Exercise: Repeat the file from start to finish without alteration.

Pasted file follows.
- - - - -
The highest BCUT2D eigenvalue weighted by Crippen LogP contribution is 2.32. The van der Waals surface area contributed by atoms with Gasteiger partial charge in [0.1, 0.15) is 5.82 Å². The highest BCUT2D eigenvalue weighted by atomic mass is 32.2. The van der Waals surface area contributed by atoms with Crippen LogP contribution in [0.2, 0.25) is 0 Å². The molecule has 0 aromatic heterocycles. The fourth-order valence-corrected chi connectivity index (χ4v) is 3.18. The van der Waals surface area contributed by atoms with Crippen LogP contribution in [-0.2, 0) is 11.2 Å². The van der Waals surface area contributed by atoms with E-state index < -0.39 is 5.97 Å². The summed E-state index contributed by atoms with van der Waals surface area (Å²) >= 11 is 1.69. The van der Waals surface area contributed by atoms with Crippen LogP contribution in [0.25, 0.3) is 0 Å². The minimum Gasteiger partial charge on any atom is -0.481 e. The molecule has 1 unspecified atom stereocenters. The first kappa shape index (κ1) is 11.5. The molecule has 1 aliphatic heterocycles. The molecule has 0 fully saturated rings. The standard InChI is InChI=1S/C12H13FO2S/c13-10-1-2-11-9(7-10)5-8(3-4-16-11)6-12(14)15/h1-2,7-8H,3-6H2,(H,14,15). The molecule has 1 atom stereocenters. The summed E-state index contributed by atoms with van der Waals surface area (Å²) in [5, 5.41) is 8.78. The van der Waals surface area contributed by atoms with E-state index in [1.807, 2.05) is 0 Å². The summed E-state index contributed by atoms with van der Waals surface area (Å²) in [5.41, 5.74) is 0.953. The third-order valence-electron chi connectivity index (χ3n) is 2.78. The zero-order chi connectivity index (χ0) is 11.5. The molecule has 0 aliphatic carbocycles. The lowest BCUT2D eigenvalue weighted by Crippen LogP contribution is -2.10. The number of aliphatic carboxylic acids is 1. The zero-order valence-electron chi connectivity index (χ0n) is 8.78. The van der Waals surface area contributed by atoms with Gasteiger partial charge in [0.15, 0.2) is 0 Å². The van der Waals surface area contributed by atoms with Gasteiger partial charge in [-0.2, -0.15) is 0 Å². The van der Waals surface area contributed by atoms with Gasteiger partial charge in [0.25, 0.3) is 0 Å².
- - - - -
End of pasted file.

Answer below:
The highest BCUT2D eigenvalue weighted by Crippen LogP contribution is 2.32. The van der Waals surface area contributed by atoms with Gasteiger partial charge in [0.1, 0.15) is 5.82 Å². The highest BCUT2D eigenvalue weighted by atomic mass is 32.2. The van der Waals surface area contributed by atoms with Crippen LogP contribution in [0.2, 0.25) is 0 Å². The molecule has 0 aromatic heterocycles. The fourth-order valence-corrected chi connectivity index (χ4v) is 3.18. The van der Waals surface area contributed by atoms with Crippen LogP contribution in [-0.2, 0) is 11.2 Å². The van der Waals surface area contributed by atoms with E-state index < -0.39 is 5.97 Å². The summed E-state index contributed by atoms with van der Waals surface area (Å²) >= 11 is 1.69. The van der Waals surface area contributed by atoms with Crippen LogP contribution in [0.25, 0.3) is 0 Å². The minimum Gasteiger partial charge on any atom is -0.481 e. The molecule has 1 unspecified atom stereocenters. The first kappa shape index (κ1) is 11.5. The molecule has 1 aliphatic heterocycles. The molecule has 0 fully saturated rings. The standard InChI is InChI=1S/C12H13FO2S/c13-10-1-2-11-9(7-10)5-8(3-4-16-11)6-12(14)15/h1-2,7-8H,3-6H2,(H,14,15). The molecule has 1 atom stereocenters. The summed E-state index contributed by atoms with van der Waals surface area (Å²) in [5, 5.41) is 8.78. The van der Waals surface area contributed by atoms with E-state index in [1.807, 2.05) is 0 Å². The summed E-state index contributed by atoms with van der Waals surface area (Å²) in [5.41, 5.74) is 0.953. The third-order valence-electron chi connectivity index (χ3n) is 2.78. The zero-order chi connectivity index (χ0) is 11.5. The molecule has 0 aliphatic carbocycles. The lowest BCUT2D eigenvalue weighted by Crippen LogP contribution is -2.10. The number of aliphatic carboxylic acids is 1. The zero-order valence-electron chi connectivity index (χ0n) is 8.78. The van der Waals surface area contributed by atoms with Gasteiger partial charge in [0.15, 0.2) is 0 Å². The van der Waals surface area contributed by atoms with Gasteiger partial charge in [-0.2, -0.15) is 0 Å². The van der Waals surface area contributed by atoms with Gasteiger partial charge in [0.25, 0.3) is 0 Å².